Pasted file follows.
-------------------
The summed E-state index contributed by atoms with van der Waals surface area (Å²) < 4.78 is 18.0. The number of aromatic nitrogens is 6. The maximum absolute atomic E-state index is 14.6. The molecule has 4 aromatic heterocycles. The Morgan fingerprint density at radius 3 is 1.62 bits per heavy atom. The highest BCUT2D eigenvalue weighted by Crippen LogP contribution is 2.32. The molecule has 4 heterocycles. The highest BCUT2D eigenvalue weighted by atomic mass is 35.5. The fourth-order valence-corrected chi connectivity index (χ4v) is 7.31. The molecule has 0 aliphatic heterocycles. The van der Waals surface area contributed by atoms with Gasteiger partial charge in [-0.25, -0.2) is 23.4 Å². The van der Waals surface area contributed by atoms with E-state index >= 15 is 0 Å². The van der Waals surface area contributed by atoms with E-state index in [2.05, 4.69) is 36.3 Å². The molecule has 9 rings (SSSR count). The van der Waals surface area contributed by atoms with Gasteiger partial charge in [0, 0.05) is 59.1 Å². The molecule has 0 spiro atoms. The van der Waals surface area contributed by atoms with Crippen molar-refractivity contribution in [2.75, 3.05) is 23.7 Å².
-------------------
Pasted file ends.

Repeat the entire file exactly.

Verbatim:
The summed E-state index contributed by atoms with van der Waals surface area (Å²) < 4.78 is 18.0. The number of aromatic nitrogens is 6. The maximum absolute atomic E-state index is 14.6. The molecule has 4 aromatic heterocycles. The Morgan fingerprint density at radius 3 is 1.62 bits per heavy atom. The highest BCUT2D eigenvalue weighted by Crippen LogP contribution is 2.32. The molecule has 4 heterocycles. The highest BCUT2D eigenvalue weighted by atomic mass is 35.5. The fourth-order valence-corrected chi connectivity index (χ4v) is 7.31. The molecule has 0 aliphatic heterocycles. The van der Waals surface area contributed by atoms with Gasteiger partial charge in [-0.25, -0.2) is 23.4 Å². The van der Waals surface area contributed by atoms with E-state index >= 15 is 0 Å². The van der Waals surface area contributed by atoms with E-state index in [2.05, 4.69) is 36.3 Å². The molecule has 9 rings (SSSR count). The van der Waals surface area contributed by atoms with Gasteiger partial charge in [0, 0.05) is 59.1 Å². The molecule has 0 spiro atoms. The van der Waals surface area contributed by atoms with Crippen molar-refractivity contribution in [2.75, 3.05) is 23.7 Å².